With 6th grader, Aleena, while on one of our morning walks:
“I HATE HER!!” Aleena shouts in her characteristically overdramatic way, regarding a student that she doesn’t like.
“Aleena, it’s not nice to hate people. What if she knew you were saying these things about her? Wouldn’t she be sad?”
“Well I don’t care, she deserves it—she’s not nice and so selfish and thinks she’s better than everyone. I HATE HER!!”
I think of the perfect quote—what a nerd am I? “Aleena, you should be kind to all people, even if they are rude to you—“
She interrupts me with a skeptical look that says why on earth would I do that??
“—not because they are nice, but because you are.”
For once, always-ready-with-a-comeback Aleena is speechless.
With TTC student, Vanitha, while waiting for the food to be served at dinner time:
“Madi chechi, 8 days…you don’t go,” Vanitha says, crestfallen. Suddenly, her face shows that an exciting thought has occurred to her, and she asks, “Madi chechi, any time you see Obama?”
“Well, I saw him once. Before he was president. He came to a university in my city to give a speech and get support before the election.”
The handful of girls seated around us burst with remarks of delight and admiration.
Vanitha silences the din; she has something important to say. “Madi chechi, next time you see Obama…you tell him hello from all 2nd year TTC students, okay?? We love Obama! At election time, we are praying for him!”
I tell her I’ll do my best to pass on the message.
With Gracy Kochamma, in the kitchen:
“Hi Gracy Kochamma! Sukham aano?” (How are you?)
“Sukham alla,” she replies (not good).
“Oh no…vedana undo?” I ask (Do you have any pain? (‘head pain’, ‘stomach pain,’ etc are frequent expressions for being sick)).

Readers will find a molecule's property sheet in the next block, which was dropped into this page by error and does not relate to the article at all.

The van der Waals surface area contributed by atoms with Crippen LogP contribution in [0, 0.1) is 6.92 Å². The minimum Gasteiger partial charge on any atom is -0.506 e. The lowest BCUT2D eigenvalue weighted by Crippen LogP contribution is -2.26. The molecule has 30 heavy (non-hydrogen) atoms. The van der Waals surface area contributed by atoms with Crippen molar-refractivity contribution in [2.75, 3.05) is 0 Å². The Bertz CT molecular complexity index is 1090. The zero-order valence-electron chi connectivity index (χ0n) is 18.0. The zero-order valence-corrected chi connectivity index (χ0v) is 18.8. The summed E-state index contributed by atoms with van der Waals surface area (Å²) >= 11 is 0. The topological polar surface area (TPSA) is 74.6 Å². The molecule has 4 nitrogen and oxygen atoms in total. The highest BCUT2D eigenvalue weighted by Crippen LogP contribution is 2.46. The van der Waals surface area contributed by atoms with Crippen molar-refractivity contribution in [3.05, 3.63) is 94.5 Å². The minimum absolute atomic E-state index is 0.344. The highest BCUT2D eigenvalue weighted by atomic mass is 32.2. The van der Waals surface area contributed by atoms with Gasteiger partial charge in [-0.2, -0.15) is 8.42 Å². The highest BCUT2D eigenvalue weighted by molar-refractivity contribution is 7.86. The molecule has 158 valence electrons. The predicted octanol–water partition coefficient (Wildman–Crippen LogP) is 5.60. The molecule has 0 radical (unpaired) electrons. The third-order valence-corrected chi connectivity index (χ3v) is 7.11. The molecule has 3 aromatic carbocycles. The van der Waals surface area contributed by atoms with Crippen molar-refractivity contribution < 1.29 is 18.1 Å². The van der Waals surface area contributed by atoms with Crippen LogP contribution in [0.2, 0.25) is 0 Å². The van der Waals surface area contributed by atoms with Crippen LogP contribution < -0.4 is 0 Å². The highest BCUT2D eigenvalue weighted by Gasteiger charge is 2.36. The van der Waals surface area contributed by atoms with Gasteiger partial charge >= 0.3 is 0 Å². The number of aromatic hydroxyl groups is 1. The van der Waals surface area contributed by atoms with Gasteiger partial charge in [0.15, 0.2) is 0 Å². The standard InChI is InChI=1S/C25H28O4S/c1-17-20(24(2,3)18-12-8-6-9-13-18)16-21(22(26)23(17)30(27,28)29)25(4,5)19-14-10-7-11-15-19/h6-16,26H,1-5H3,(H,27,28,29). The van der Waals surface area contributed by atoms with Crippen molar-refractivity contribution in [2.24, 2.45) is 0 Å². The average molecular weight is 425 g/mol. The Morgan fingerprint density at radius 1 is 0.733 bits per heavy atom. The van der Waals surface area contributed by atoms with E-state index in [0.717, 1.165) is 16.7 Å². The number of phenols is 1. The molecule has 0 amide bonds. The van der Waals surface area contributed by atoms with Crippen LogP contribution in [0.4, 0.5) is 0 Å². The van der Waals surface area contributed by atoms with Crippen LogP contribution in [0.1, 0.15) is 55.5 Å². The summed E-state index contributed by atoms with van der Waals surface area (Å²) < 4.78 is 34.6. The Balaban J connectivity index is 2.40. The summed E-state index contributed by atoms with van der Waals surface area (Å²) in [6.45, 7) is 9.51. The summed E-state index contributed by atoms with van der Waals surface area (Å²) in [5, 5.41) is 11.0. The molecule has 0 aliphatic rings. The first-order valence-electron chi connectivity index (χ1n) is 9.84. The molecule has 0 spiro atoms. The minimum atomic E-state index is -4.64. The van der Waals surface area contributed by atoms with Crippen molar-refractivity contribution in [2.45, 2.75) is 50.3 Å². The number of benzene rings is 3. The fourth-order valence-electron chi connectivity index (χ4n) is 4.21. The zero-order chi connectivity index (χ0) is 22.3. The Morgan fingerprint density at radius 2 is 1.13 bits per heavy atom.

“Vedana alla” (no, not pain). I wait for an explanation. She pauses to think and then smiles at the problem of having something to say but not knowing the words to say it. If she is not unwell physically, then the problem must be interpersonal, I deduce. Maybe a conflict with the new warden. I can tell she is sad, and I smile, too, also with the problem of having something to say but no words to say it. With a helpless look I walk out of the kitchen to wash my plate in the sink outside. What can I say to make her feel better? I wonder. The solution occurs to me and, plate washed, I walk back through the kitchen on my way to go on with my day. I say what I know she’ll understand: “I love Gracy Kochamma.”
Her face brightens and she replies, “Ah, you love Kochamma—Kochamma loves you.”
I walk out of the kitchen fighting back tears, thinking how much I’m going to miss her. I know that in our little conversation I have in no way lessened whatever is causing her problems, but I have done what I can; I made her smile. And love may not be the cure-all…but then again, maybe it is?